Whenever I reeled off the title of my Extended Project Qualification (EPQ) to my friends, family and peers, they were simultaneously surprised and impressed. The response I received was often along the lines of “Wow, that sounds really hard!” and, “How did you become interested in that?”
The title of my project was ‘To what extent have the Christian Evangelical right influenced the formation of US legislation in the late twentieth and early twenty-first century?’
The good news is that university admissions staff will react to the title of your EPQ in very much the same way.
What is an EPQ?
The EPQ is an opportunity to independently research a topic of your choice and produce an extended piece of work that presents your findings. Though most EPQs will consist of a 5000-word dissertation style essay, you can to produce a musical/dramatic composition, or even build an artefact. Not only are you free to study anything you want, the qualification is worth half an A Level and you can get up to 70 UCAS points for doing it. Take note, though: UCAS announced that in 2017 the EPQ will have a maximum 28 tariff points.
Why should I do an EPQ?
Three top Russell Group universities, Manchester, Southampton and Liverpool, have sections dedicated to the EPQ on their university admissions pages.
The University of Manchester states “The skills that students develop through the Extended Project are excellent preparation for university-level study. Students can refer to the Extended Project in their UCAS personal statements and at interview to demonstrate some of the qualities that universities are looking for.”
A student who completes an EPQ demonstrates impressive initiative alongside an ability to conduct independent learning and utilise self-discipline and time management to meet deadlines.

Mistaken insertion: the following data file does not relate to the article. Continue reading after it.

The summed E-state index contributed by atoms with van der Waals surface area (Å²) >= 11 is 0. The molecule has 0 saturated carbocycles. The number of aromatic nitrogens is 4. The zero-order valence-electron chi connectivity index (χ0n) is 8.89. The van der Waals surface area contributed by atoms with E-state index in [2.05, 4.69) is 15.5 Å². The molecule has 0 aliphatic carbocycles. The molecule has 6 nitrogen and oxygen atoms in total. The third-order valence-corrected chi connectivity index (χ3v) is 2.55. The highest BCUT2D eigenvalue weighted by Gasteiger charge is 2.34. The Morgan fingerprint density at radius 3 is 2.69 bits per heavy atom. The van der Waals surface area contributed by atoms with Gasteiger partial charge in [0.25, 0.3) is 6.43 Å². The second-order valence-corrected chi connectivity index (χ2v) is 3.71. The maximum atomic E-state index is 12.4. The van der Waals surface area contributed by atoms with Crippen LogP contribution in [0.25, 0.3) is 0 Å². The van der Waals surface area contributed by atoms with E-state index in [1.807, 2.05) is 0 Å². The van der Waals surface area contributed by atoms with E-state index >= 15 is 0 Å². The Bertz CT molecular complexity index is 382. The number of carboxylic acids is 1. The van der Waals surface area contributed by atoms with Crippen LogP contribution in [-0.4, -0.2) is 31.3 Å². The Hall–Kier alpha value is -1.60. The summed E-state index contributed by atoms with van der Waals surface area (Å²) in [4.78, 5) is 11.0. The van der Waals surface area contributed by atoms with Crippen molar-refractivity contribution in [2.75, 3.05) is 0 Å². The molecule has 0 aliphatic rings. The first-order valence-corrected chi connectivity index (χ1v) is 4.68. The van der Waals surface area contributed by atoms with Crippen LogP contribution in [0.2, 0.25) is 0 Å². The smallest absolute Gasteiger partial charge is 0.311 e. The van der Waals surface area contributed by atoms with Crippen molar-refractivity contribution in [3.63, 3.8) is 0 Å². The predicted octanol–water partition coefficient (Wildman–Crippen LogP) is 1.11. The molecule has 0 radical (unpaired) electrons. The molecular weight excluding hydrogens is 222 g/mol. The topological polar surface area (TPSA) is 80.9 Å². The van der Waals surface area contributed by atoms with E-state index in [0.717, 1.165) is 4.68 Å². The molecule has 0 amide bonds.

More specifically, an EPQ also demonstrates a deep passion for your subject. A Level exam board syllabuses are studied by thousands of students across the country every year, many of who will be achieving, or exceeding, your expected target grade. The truth is, it is these very students who will be your fiercest competition throughout the university application process.
It is now, more than ever, that you need to stand out from the crowd.
Undertaking an EPQ will allow you to study an unorthodox and unique topic that no other student will understand in as much depth or detail. The qualification will demonstrate your individual personality and a distinguished academic flare.
However, the EPQ is not without its criticisms.
Why should I not do an EPQ?
The main criticism leveled against the EPQ is that volunteering and work experience can demonstrate as much, if not more, independence, initiative and passion for a cause or subject.
Does this mean that we can’t have both work experience and an EPQ?
My personal statement was decorated with examples of work experience, from an internship in Parliament, to pressure group and charity involvement. Your summer holidays are the perfect time to gain some crucial work or voluntary experience that you can use to support your university application. And when the summer is over and term time begins, you can manage your time effectively and produce a stellar EPQ.
Completing an EPQ not only fuelled my love for American politics and history, it set me apart from the crowd, and led me to being accepted by two of the most competitive universities in the world: the London School of Economics and Durham University.
If you want to the chance to study something that you really love and have your personal statement sparkle in the sky-high pile of applications on the admissions desk of your dream university – you need to do an EPQ.
If you need any EPQ help with referencing, research or understanding complex content, please do not hesitate to contact a relevant MyTutorWeb tutor.
Written by Sophie Tulley
A MyTutor EPQ Tutor